Apollo 20 hoax mission patch[edit]

The 'recreation' mission patch suggests the crew's names as, "Rutledge - Snyder - Leonov" (William Rutledge - Leona Marietta Snyder - Alexei Leonov), with a Latin phrase from Virgilio’s “Bucoliche” (IX, 50), carpent tua poma nepotes, which translates as, —your grandsons (descendants) will gather your apples.[13] The patch deviates from the actual planned, yet aborted, Apollo 20 mission NASA textile patch, with the primary crew embossed as, "Roosa - Lind - Lousma" (Stuart Roosa - Don Leslie Lind - Jack R. Lousma), which had been planned to land at Tycho crater to test a rendezvous mission with an earlier unmanned lander.

Nasa Apollo 20 hoax comparison.jpg

The design also seems to suggest an Egyptian sarcophagus being mutually lifted-up by an Apollo-era Lunar Module and Command Service Module out of a shadowy crater with a blue tomb cloth falling away. The center of the design resembles the Egyptian hieroglyph, albeit reversed, named: bier with body s(dj)r "stchr"

A55

with black impact craters in the sarcophagi.

In popular culture[edit]

The Apollo 20 hoax was discussed on "Aliens on the Moon: The Truth Exposed", a TV documentary directed by American television producer Robert Kiviat which was released on July 20, 2014 on the SyFy Channel.[14]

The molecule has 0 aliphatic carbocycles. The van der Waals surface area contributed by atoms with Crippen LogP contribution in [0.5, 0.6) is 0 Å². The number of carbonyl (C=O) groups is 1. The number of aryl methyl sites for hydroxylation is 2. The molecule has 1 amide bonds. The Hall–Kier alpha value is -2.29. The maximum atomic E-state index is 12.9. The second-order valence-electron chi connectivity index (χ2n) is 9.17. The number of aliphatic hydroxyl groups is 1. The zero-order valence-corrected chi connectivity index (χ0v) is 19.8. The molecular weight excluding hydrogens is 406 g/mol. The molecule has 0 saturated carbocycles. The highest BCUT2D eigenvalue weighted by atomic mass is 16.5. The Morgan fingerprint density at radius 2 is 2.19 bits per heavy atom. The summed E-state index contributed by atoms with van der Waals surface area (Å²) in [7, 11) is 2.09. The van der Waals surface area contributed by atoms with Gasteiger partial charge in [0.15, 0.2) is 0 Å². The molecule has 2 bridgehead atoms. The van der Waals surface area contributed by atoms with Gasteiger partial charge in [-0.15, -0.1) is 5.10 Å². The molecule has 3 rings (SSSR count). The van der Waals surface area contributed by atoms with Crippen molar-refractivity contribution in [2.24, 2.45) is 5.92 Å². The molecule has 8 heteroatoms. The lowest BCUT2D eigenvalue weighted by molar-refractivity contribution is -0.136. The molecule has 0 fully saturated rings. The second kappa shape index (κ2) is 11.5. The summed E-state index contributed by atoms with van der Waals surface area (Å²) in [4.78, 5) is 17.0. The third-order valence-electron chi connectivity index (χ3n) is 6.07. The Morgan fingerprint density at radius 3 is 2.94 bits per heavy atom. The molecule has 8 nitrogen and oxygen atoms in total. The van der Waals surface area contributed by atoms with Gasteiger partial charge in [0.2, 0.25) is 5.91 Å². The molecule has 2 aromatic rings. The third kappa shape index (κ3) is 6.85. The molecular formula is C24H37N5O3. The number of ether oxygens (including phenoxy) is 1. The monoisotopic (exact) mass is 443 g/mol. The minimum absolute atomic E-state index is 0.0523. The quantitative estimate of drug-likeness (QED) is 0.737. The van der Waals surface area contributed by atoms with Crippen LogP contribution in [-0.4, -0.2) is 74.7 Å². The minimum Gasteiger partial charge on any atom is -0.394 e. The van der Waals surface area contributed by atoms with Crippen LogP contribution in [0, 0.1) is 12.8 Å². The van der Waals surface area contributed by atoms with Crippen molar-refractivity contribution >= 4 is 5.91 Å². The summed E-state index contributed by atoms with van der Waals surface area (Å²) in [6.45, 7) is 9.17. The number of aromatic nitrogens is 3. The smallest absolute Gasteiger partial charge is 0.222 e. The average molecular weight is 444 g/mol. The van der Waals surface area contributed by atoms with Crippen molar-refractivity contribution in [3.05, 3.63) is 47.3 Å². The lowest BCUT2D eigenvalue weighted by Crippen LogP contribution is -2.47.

See also[edit]

  • Apollo 18, a 2011 film with the premise that the Apollo 18 mission actually launched and landed on the moon, but never returned. It is shot in found-footage style, supposedly of lost footage of the mission that was only recently discovered.

References[edit]

  1. ^ retiredafb – via YouTube. 
  2. ^ "An Alien Spaceship on the Moon: Interview With William Rutledge, member of the Apollo 20 Crew - by Luca Scantamburlo, May 2007". 
  3. ^ Re: APOLLO 20 ALIEN SPACESHIP ON THE MOON CSM FLYOVER 8. 28 July 2007 – via YouTube. 
  4. ^ Re: APOLLO 20 ALIEN SPACESHIP ON THE MOON CSM FLYOVER 2. 8 July 2007 – via YouTube. 
  5. ^ Apollo 20 moon spacecraft Mona Lisa hoax debunked. 13 August 2014. Archived from the original on 24 May 2015 – via YouTube. 
  6. ^ Apollo 20 Case - Apollo 20 Launch (1). 13 August 2011 – via YouTube. 
  7. ^ Apollo 20 EVA1. 25 February 2008 – via YouTube. 
  8. ^ Re: APOLLO 20 ALIEN SPACESHIP ON THE MOON CSM FLYOVER 8. 28 July 2007 – via YouTube. 
  9. ^ Apollo 20 Case - Moon City. 13 August 2011 – via YouTube. 
  10. ^ Apollo 20 - Mona Lisa. 14 December 2012 – via YouTube. 
  11. ^ Mary-Ann Russon. "World UFO Day: Alien Girl and the Secret Apollo 20 Mission". International Business Times UK. 
  12. ^ "Apollo Image Atlas". 
  13. ^ http://wordinfo.info/unit/3681/page:1/s:carpent%20tua%20poma%20nepotes
  14. ^ Alan Boyle. "'Aliens on the Moon' TV Show Adds Weird UFO Twists to Apollo Tales". NBC News.